A Walgreens study found that pharmacist collaboration helps Hep C patients with better outcomes and cheaper co-pays.
Pharmacists know that when they are more involved with patient care, patient outcomes improve. New research confirms that not only can pharmacists help improve outcomes, they can also even save patients money.
A collaboration between a Walgreens local specialty pharmacy and Piedmont Healthcare’s hepatitis C clinic in Atlanta resulted in 94% of patients prescribed direct-acting antiretrovirals (DAAs) achieving the primary outcome goal of sustained virologic response (SVR). The patients in this new study, from the Walgreens Center for Health and Wellbeing Research, included those with advanced liver disease, previous treatment failure, or liver transplants.
The study also found the hepatitis C patients were able to access therapies quicker and had lower co-pays compared to those seen with other published studies. The research was published in the Journal of the American Pharmacists Association and used a joint clinical database of patients who were prescribed DAAs to assess various outcomes including time-to-therapy, SVR, insurance appeals, and co-pay assistant amounts.
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Even though many of these patients had advanced disease, the SVR rates were similar to those published in clinical trials, the study found. Among other key takeaways, the study showed patient co-pays were reduced to less than $20 per month for the majority of patients after insurance appeals and financial assistance initiated by the Walgreens pharmacy team, and about 71% received their medication within 10 days-even with requirements for prior authorizations.
Shauna Markes-Wilson, RPh“We’re able to reduce those barriers and decrease time to treatment and navigate that process for the patients,” Shauna Markes-Wilson, RPh, an author of the study and a local specialty pharmacist in Atlanta, told Drug Topics.
“The pharmacists will help with paperwork, preauthorizations, keeping in touch with patients and physicians, following up with insurance companies and seeking out ways to reduce the costs for patients by dealing with the pharmaceutical companies and nonprofit organizations,” she said.
The study began as a way to get concrete data on how the relationship between the hepatitis C patients and Walgreens local specialty pharmacy at Piedmont Healthcare was working, Markes-Wilson explained. Walgreens has nearly 100 hepatitis C specialized pharmacies across the country where pharmacists and pharmacy staff are trained to collaborate with hepatitis C medical providers to ensure timely and affordable access to treatment. Using charts and data pulled from Walgreens Connected Care system, the study examined records and outcomes for patients prescribed DAAs from December 2013 to December 2015.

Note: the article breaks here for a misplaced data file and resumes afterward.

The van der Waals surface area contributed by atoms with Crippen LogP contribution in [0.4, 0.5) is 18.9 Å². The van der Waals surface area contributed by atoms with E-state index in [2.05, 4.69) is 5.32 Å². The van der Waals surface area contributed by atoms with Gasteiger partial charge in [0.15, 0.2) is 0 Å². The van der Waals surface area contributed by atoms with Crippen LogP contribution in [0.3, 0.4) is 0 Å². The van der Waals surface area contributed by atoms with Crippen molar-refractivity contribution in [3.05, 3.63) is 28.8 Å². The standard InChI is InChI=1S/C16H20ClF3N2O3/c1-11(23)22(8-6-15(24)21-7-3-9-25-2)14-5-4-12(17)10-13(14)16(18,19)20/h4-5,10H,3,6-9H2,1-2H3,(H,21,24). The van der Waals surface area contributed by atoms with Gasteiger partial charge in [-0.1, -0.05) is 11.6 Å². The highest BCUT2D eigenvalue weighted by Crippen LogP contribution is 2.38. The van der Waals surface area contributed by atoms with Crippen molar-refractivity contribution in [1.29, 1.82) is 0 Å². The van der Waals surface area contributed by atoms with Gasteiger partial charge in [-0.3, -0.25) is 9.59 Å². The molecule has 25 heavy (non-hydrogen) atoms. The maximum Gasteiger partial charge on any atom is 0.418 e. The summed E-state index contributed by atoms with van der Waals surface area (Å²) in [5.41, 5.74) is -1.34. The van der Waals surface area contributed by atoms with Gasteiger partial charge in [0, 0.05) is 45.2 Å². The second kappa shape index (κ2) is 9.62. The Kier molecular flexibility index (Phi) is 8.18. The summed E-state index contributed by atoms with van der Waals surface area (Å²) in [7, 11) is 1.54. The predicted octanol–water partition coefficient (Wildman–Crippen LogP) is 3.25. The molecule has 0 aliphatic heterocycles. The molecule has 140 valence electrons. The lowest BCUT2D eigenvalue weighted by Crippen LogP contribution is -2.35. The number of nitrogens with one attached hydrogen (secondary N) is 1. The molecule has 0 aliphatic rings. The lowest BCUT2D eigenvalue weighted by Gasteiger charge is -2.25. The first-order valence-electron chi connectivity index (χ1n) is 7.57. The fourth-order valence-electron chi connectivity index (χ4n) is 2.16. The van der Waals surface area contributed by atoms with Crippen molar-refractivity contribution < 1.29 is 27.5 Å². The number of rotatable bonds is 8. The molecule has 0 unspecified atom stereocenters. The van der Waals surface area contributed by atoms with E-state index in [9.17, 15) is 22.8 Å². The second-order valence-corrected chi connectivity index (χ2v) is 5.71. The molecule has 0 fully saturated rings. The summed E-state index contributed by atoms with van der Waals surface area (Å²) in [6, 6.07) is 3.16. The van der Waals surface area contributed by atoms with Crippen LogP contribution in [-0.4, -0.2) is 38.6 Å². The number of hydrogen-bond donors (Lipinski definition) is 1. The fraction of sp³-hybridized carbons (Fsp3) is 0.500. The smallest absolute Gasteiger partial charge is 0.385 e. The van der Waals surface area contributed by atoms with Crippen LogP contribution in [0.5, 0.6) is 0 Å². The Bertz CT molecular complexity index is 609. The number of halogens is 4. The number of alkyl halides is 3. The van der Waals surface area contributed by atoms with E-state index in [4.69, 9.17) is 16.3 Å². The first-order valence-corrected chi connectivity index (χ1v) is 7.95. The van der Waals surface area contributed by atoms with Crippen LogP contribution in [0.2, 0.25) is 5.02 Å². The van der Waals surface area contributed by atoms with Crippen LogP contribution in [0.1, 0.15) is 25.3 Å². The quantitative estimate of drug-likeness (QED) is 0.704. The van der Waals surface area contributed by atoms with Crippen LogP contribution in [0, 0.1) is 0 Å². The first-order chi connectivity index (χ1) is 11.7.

“Our providers and nursing staff at Piedmont Transplant had known that a collaborative approach with the Walgreens specialty pharmacy was improving access to expensive but highly curative Hepatitis C medications, but we had never examined the data to quantify the benefits,” Lance L. Stein, MD, a hepatologist at Piedmont Transplant Institute in Atlanta, said in a prepared statement. “By combining our patient level data we can now quantify this collaboration’s benefits in expediting access to medications, lowering costs, and still achieve the high rates of cure seen in DAA clinical studies.”
Noting that the Piedmont patients are sicker than most patients with hepatitis C, including transplant patients, Markes-Wilson said to “get such a high SVR rates with sick patients is really a testament to our work and the collaboration.”
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A big part of what the Walgreens specialty pharmacy team does is patient education and checking for drug interactions and adherence to protocols, she noted.
“We communicate regularly to ensure that patients are adherent to their care plans and address any side effects, while keeping our providers in the loop,” Markes-Wilson said. “The patient may only see his physician once a month, but we have multiple touch points throughout that time.”